Subgroup Identification of Speakers with and without ASD Using Network Models of Acoustic Features of Prosody and Voice

Ethan Weed, Riccardo Fusaroli, Jessica Mayo, Inge-Marie Eigsti

Publikation: KonferencebidragKonferenceabstrakt til konferenceForskningpeer review


Background: Untrained peers can recognize an atypical quality to the speech of some people with ASD (Grossman, 2015; Redford et al., 2018). Although certain acoustic features such as pitch range (Nadig & Shaw, 2012) have been shown to be important groupwise factors for distinguishing between ASD and TD speech, no clear pattern of features associated with the speech of people with ASD has yet been shown, and the speech of people with ASD has been described confusingly as e.g. both "monotonous" and "variable," "stilted" and "exaggerated" (Fusaroli et al., 2017). This raises the intriguing possibility that while autistic speech may sound atypical, this atypicality may manifest in different ways in different individuals. Because speech quality is defined by a complex set of interrelated acoustic variables, we used network models to explore the multivariate space describing the speech qualities to which raters respond. Objectives: Study goals were (1) to identify potential sub-groups of typical and atypical speakers, using acoustic features of prosody and voice, and (2) to describe the vocal and prosodic qualities characteristic of these subgroups. Methods: We analyzed speech data (8 scripted sentences per participant) from 15 adolescents diagnosed with ASD (mean age = 14.4 years, SD = 1.48) with IQ scores in the typical range, and 15 adolescents with typical development (TD; mean age = 14.1 years, SD = 1.91); groups did not differ on chronological age or full-scale IQ. Participants in both the ASD and the NT groups demonstrated average to high average performance on standardized language measures (see Mayo, 2015, for details). These recording were categorized by 15 naive raters as “typical,” “somewhat unusual,” or “definitely atypical.” Acoustic features extracted from the participants’ speech were used to build a network of speakers, using positive and negative partial correlations between acoustic variables to define the strength and direction of the connections. A community-detection algorithm (Reichardt & Bornholt, 2006) was used to identify acoustic profiles of speakers. Results: When speakers were modeled as nodes in a network, they clustered roughly in correspondence to their classification as "typical" or "atypical" by naive raters. The community detection algorithm identified four acoustic profiles among the speakers. One profile contained primarily speakers characterized as "typical," while the other three showed distinct patterns of acoustic quantities. Atypical speakers were distinguished from typical speakers by slower speech rate, but atypical speakers were also distinguished from each other primarily by different patterns and degrees of breathiness and nasality. Conclusions: These results suggest that while the acoustic patterns of typical speakers tend to resemble one another, there may exist identifiable subgroups of atypical speakers. Although the community detection algorithm was free to identify up to ten different groups, it identified only four meaningfully different clusters of speakers, suggesting that similarities between atypical speakers within each subgroup were stronger than their differences. These data point toward the possibility of moving beyond broad descriptions such as “monotonous” toward a more nuanced understanding of the different types of atypical prosody and voice quality in ASD.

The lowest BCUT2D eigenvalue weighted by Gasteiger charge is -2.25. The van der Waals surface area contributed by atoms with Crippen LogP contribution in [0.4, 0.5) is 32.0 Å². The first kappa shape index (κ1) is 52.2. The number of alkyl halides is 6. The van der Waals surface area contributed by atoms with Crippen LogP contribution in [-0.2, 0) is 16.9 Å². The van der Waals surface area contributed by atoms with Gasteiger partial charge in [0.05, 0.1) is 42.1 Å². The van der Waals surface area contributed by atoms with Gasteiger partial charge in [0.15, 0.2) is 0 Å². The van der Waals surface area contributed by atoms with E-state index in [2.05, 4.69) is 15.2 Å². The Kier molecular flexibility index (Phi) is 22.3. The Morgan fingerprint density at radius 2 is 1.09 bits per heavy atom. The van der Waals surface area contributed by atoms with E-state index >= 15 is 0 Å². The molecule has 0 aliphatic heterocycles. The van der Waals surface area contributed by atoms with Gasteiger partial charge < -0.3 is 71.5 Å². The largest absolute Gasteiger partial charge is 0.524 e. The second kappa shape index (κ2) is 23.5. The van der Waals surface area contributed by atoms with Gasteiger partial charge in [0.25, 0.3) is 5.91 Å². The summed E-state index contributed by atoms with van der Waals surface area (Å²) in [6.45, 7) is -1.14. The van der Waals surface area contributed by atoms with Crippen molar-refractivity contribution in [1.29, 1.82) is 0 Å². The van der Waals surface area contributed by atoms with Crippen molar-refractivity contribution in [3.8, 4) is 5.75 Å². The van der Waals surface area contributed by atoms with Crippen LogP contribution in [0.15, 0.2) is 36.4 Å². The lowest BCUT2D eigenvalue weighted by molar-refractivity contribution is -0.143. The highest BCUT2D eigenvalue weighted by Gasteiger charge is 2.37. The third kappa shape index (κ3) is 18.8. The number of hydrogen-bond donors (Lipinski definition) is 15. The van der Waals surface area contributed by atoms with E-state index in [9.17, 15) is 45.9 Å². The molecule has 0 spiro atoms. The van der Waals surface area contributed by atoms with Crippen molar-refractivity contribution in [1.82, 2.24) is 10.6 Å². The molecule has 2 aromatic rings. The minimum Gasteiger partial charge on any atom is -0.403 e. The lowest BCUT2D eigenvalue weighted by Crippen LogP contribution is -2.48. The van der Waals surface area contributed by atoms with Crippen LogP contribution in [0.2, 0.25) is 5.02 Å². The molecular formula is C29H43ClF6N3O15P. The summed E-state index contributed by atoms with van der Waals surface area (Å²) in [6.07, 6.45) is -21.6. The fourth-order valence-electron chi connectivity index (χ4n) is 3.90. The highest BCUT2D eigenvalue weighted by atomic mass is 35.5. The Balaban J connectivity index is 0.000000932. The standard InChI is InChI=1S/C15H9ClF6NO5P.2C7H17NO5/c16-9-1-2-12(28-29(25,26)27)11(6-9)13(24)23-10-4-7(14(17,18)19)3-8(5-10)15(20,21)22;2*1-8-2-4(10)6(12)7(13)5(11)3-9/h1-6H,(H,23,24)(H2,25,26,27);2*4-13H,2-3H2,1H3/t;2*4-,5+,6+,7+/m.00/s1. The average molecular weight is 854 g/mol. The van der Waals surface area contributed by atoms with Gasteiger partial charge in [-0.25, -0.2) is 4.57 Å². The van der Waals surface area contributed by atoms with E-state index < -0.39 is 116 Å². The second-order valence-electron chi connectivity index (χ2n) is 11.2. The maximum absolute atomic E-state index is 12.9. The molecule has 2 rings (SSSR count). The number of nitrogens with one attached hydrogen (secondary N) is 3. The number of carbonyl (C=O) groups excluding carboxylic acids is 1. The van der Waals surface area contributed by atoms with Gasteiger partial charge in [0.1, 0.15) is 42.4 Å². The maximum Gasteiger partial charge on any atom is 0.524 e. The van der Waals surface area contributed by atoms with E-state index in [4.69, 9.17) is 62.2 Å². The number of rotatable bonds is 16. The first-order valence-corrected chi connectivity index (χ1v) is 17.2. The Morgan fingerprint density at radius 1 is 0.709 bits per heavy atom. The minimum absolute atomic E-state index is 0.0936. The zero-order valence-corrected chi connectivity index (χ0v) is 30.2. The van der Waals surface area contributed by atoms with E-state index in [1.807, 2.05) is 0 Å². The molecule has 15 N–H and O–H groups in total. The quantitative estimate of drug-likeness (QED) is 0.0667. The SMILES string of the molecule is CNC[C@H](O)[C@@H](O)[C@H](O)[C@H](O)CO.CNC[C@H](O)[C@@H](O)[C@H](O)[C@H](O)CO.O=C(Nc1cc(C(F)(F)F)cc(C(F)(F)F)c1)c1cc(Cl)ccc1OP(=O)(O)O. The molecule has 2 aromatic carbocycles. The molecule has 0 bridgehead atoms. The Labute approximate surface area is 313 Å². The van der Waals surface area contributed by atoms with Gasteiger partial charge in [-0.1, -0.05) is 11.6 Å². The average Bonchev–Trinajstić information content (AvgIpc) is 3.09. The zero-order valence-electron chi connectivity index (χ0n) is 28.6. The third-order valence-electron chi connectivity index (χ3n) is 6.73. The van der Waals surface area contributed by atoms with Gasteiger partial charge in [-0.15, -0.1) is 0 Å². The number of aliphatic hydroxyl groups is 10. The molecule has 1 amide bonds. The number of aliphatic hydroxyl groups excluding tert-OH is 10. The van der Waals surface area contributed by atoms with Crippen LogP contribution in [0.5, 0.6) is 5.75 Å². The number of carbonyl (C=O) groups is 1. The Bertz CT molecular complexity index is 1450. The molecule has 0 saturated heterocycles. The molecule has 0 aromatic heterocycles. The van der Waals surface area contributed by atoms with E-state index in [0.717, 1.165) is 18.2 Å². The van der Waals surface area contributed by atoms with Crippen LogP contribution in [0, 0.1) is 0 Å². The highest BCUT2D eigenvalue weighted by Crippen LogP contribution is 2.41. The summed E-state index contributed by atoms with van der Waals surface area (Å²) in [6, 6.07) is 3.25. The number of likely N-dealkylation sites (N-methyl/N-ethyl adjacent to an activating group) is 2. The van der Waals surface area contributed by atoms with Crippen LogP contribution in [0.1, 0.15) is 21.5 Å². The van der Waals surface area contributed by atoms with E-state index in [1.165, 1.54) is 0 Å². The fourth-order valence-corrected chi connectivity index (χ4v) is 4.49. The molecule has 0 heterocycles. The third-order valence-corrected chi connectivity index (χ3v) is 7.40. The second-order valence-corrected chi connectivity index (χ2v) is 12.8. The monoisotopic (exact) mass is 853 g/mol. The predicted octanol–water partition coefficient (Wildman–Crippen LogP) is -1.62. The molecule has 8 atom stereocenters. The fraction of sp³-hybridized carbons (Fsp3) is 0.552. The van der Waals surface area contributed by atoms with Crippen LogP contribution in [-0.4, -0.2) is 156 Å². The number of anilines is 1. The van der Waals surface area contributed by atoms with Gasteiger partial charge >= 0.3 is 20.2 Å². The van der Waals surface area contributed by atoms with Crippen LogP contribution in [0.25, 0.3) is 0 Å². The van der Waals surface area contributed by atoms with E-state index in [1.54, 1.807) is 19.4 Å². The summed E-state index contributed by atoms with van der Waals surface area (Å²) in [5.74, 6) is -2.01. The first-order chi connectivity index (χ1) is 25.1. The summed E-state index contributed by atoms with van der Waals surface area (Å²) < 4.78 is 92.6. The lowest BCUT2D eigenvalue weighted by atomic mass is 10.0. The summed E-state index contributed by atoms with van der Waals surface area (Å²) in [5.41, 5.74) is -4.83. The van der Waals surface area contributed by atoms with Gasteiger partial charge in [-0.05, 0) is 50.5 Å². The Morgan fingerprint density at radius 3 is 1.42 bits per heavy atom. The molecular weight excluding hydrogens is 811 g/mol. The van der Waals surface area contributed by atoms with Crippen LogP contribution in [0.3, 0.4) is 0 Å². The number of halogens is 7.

StatusUdgivet - 2020
BegivenhedINSAR 2020 Virtual -
Varighed: 3 jun. 2020 → …


KonferenceINSAR 2020 Virtual
Periode03/06/2020 → …


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